Preparing youth for jobs

2016-04-26 06:00
More than 200 Grade 11 Pupils at Mondale High School will benefit from an initiative aimed at developing youth and encouraging them to make smart career decision. The programme will run for the next 10 weeks.  PHOTO: Samantha Lee

More than 200 Grade 11 Pupils at Mondale High School will benefit from an initiative aimed at developing youth and encouraging them to make smart career decision. The programme will run for the next 10 weeks. PHOTO: Samantha Lee

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An initiative aimed at encouraging young people to make good life and career choices has come to Mitchell’s Plain.

Learn to Earn, a project by MIET Africa, began at Mondale High School with the hopes of encouraging more than 200 Grade 11 pupils.

A career development project, the objective is to develop soft skills and vocational skills preparing them for life after school.

MIET Africa is a non-profit organisation with a key focus on youth development in the SADC region.

The organisation hosts various projects and initiatives throughout this region, one of which is the Learn to Earn.

Learn to Earn is a career development project with the objective to develop soft skills and vocational skills with high schools learners preparing them for life after school.

The 10-week project will see a session once a week and began with the introduction on Thursday (21 April) last week.

Thandi Joy Henkeman, provincial project coordinator for MIET Africa, says they focus on schools in underprivileged areas.

“This is our first School in Mitchell’s Plain,” says Henkeman.

So far, the initiative has been taken to 12 high schools in areas like Hanover Park and Mfuleni.

Henkeman, a lawyer by profession, says she would have chosen differently had she had access to this course when she was making decisions about her career.

“I was earning good money but I was miserable. Now that I am working with children I enjoy it so much. I would have chosen differently if I had this workshop,” she says.

The organisation has offices worldwide and are based in Western Cape, Eastern Cape, Free State and Kwazulu-Natal.

At the moment there are only two people working on this initiative in the Western Cape.

The programme has three modules focussing on building your brand and choosing a career, studying further and starting a business or getting a job and then preparing the pupils for life at work.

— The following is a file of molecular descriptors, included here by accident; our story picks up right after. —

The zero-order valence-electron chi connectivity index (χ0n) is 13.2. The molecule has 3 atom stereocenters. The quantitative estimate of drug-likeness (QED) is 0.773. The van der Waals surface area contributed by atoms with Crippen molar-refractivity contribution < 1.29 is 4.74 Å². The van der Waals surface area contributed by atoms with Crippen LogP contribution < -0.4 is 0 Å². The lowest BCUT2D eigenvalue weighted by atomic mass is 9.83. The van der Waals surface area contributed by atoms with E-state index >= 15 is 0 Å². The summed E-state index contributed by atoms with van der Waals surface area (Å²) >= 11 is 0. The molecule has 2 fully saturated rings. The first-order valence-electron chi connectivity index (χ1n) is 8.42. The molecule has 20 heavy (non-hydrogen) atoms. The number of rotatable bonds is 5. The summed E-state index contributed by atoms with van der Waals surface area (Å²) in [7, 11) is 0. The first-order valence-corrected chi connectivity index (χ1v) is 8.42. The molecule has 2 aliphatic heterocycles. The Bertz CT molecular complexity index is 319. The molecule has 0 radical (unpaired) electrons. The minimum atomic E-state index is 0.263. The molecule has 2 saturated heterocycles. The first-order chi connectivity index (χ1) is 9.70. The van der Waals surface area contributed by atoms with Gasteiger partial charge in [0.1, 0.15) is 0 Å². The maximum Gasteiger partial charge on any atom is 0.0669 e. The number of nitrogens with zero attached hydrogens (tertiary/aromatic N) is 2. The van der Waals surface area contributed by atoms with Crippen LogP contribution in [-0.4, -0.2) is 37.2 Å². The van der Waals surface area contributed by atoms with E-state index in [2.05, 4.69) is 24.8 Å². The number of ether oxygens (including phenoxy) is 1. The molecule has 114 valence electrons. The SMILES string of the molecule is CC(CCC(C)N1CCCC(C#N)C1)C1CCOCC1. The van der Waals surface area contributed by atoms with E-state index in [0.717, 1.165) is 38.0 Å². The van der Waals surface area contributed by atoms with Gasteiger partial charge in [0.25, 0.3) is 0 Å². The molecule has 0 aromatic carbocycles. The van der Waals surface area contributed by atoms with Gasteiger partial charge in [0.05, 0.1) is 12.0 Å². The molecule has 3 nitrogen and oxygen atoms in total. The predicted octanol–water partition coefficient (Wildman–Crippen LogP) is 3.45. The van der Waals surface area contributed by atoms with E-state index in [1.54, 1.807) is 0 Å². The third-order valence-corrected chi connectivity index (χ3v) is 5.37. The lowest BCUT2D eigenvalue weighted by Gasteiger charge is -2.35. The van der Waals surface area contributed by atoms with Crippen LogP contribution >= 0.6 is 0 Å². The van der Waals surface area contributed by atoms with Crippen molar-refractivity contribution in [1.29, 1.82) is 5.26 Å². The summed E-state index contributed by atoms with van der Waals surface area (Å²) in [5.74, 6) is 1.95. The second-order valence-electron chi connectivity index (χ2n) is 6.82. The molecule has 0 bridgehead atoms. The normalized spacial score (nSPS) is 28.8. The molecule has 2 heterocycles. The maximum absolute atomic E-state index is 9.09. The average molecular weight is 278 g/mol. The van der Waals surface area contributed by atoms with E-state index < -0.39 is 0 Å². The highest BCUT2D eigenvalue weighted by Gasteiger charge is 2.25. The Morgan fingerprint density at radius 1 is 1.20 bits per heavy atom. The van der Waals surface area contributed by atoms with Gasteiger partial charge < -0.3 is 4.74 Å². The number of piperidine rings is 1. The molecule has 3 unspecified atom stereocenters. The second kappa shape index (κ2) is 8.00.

“The first module is all about building ‘brand you’ and finding your career, the second module focuses on encouraging entrepreneurs so that they can assist in job creation or finding a job so we have serious job interviews and then we prepare them for life at work. We speak about conditions of the workplace and legislation,” says Henkeman

This is also the third year of the project. The initiative has been sponsored by Absa Bank for the first session and will be sponsored by Barklays in the second session, says Henkeman.
“Education and business have a shared interest – ensuring that young people are adequately prepared so that they are able to contribute to society and participate in the economy as productive and responsible citizens. Yet South Africa’s education sector struggles to address the many barriers to learning confronting the youth, leaving business and industry struggling to find appropriately skilled young people to join the workforce,” she says

“Of particular concern are the thousands of South Africa’s high school pupils that leave school ill-equipped to make suitable career choices and without the necessary ‘soft’ skills to play a meaningful role in the workplace. In the words of Jamie McAuliffe, we need to change ‘the age of youth unemployment’ into ‘the age of youth opportunity’.”
Henkeman says a quote by Confucius, a Chinese philosopher sums up the full nature of this initiative, and is a phrase she uses to start off every session. “Choose a job you love, and you will never work a day in your life.”
If you are interested in getting involved with the organisation, email Henkeman on

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